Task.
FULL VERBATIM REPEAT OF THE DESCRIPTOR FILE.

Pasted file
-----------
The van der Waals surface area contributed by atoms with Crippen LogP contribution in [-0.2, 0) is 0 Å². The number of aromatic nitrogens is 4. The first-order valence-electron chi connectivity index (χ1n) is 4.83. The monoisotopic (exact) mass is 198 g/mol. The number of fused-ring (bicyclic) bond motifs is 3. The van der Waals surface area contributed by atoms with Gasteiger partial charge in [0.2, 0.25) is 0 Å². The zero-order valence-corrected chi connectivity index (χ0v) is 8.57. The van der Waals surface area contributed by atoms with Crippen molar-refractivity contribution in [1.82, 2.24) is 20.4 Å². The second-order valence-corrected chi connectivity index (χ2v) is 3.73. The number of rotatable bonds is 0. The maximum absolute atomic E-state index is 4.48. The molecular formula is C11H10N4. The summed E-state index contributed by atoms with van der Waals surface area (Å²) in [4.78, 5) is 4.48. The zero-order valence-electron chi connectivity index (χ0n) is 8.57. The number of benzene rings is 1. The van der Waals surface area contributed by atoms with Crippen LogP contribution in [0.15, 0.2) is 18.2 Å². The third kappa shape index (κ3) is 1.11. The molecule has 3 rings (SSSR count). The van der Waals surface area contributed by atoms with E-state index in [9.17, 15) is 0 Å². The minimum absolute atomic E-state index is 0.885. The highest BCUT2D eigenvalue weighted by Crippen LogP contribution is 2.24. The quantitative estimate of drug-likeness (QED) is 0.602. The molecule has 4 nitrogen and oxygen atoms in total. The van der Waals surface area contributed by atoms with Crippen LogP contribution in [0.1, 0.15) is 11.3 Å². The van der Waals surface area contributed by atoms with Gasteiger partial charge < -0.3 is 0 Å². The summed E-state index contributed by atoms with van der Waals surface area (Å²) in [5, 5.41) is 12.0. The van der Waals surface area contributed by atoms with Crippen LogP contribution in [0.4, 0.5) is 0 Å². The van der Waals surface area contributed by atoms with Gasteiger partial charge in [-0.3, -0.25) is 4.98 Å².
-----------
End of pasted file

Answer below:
The van der Waals surface area contributed by atoms with Crippen LogP contribution in [-0.2, 0) is 0 Å². The number of aromatic nitrogens is 4. The first-order valence-electron chi connectivity index (χ1n) is 4.83. The monoisotopic (exact) mass is 198 g/mol. The number of fused-ring (bicyclic) bond motifs is 3. The van der Waals surface area contributed by atoms with Gasteiger partial charge in [0.2, 0.25) is 0 Å². The zero-order valence-corrected chi connectivity index (χ0v) is 8.57. The van der Waals surface area contributed by atoms with Crippen molar-refractivity contribution in [1.82, 2.24) is 20.4 Å². The second-order valence-corrected chi connectivity index (χ2v) is 3.73. The number of rotatable bonds is 0. The maximum absolute atomic E-state index is 4.48. The molecular formula is C11H10N4. The summed E-state index contributed by atoms with van der Waals surface area (Å²) in [4.78, 5) is 4.48. The zero-order valence-electron chi connectivity index (χ0n) is 8.57. The number of benzene rings is 1. The van der Waals surface area contributed by atoms with Crippen LogP contribution in [0.15, 0.2) is 18.2 Å². The third kappa shape index (κ3) is 1.11. The molecule has 3 rings (SSSR count). The van der Waals surface area contributed by atoms with E-state index in [9.17, 15) is 0 Å². The minimum absolute atomic E-state index is 0.885. The highest BCUT2D eigenvalue weighted by Crippen LogP contribution is 2.24. The quantitative estimate of drug-likeness (QED) is 0.602. The molecule has 4 nitrogen and oxygen atoms in total. The van der Waals surface area contributed by atoms with Crippen LogP contribution in [0.1, 0.15) is 11.3 Å². The van der Waals surface area contributed by atoms with Gasteiger partial charge < -0.3 is 0 Å². The summed E-state index contributed by atoms with van der Waals surface area (Å²) in [5, 5.41) is 12.0. The van der Waals surface area contributed by atoms with Crippen LogP contribution in [0.4, 0.5) is 0 Å². The van der Waals surface area contributed by atoms with Gasteiger partial charge in [-0.3, -0.25) is 4.98 Å².